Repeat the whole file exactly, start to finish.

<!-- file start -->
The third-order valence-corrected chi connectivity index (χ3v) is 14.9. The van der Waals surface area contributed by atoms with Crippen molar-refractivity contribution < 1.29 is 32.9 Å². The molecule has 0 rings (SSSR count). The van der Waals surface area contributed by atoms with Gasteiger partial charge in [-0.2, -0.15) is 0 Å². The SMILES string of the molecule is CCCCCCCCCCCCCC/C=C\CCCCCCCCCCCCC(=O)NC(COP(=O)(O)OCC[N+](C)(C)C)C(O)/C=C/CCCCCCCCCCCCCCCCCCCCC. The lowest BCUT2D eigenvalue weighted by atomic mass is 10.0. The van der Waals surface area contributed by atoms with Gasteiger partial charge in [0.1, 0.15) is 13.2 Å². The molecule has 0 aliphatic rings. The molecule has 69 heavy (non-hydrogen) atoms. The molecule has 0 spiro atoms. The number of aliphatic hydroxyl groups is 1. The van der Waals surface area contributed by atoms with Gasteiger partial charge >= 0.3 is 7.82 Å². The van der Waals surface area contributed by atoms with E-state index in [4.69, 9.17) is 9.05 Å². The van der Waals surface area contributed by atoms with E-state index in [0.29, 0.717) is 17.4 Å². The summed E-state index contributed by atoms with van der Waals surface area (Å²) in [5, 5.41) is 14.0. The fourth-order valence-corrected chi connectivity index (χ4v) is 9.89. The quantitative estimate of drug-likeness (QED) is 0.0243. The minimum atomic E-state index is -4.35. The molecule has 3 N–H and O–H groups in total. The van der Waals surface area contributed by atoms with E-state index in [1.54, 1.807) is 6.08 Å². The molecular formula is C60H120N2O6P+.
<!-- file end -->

The third-order valence-corrected chi connectivity index (χ3v) is 14.9. The van der Waals surface area contributed by atoms with Crippen molar-refractivity contribution < 1.29 is 32.9 Å². The molecule has 0 rings (SSSR count). The van der Waals surface area contributed by atoms with Gasteiger partial charge in [-0.2, -0.15) is 0 Å². The SMILES string of the molecule is CCCCCCCCCCCCCC/C=C\CCCCCCCCCCCCC(=O)NC(COP(=O)(O)OCC[N+](C)(C)C)C(O)/C=C/CCCCCCCCCCCCCCCCCCCCC. The lowest BCUT2D eigenvalue weighted by atomic mass is 10.0. The van der Waals surface area contributed by atoms with Gasteiger partial charge in [0.1, 0.15) is 13.2 Å². The molecule has 0 aliphatic rings. The molecule has 69 heavy (non-hydrogen) atoms. The molecule has 0 spiro atoms. The number of aliphatic hydroxyl groups is 1. The van der Waals surface area contributed by atoms with Gasteiger partial charge >= 0.3 is 7.82 Å². The van der Waals surface area contributed by atoms with E-state index in [4.69, 9.17) is 9.05 Å². The van der Waals surface area contributed by atoms with E-state index in [0.29, 0.717) is 17.4 Å². The summed E-state index contributed by atoms with van der Waals surface area (Å²) in [5, 5.41) is 14.0. The fourth-order valence-corrected chi connectivity index (χ4v) is 9.89. The quantitative estimate of drug-likeness (QED) is 0.0243. The minimum atomic E-state index is -4.35. The molecule has 3 N–H and O–H groups in total. The van der Waals surface area contributed by atoms with E-state index in [1.54, 1.807) is 6.08 Å². The molecular formula is C60H120N2O6P+.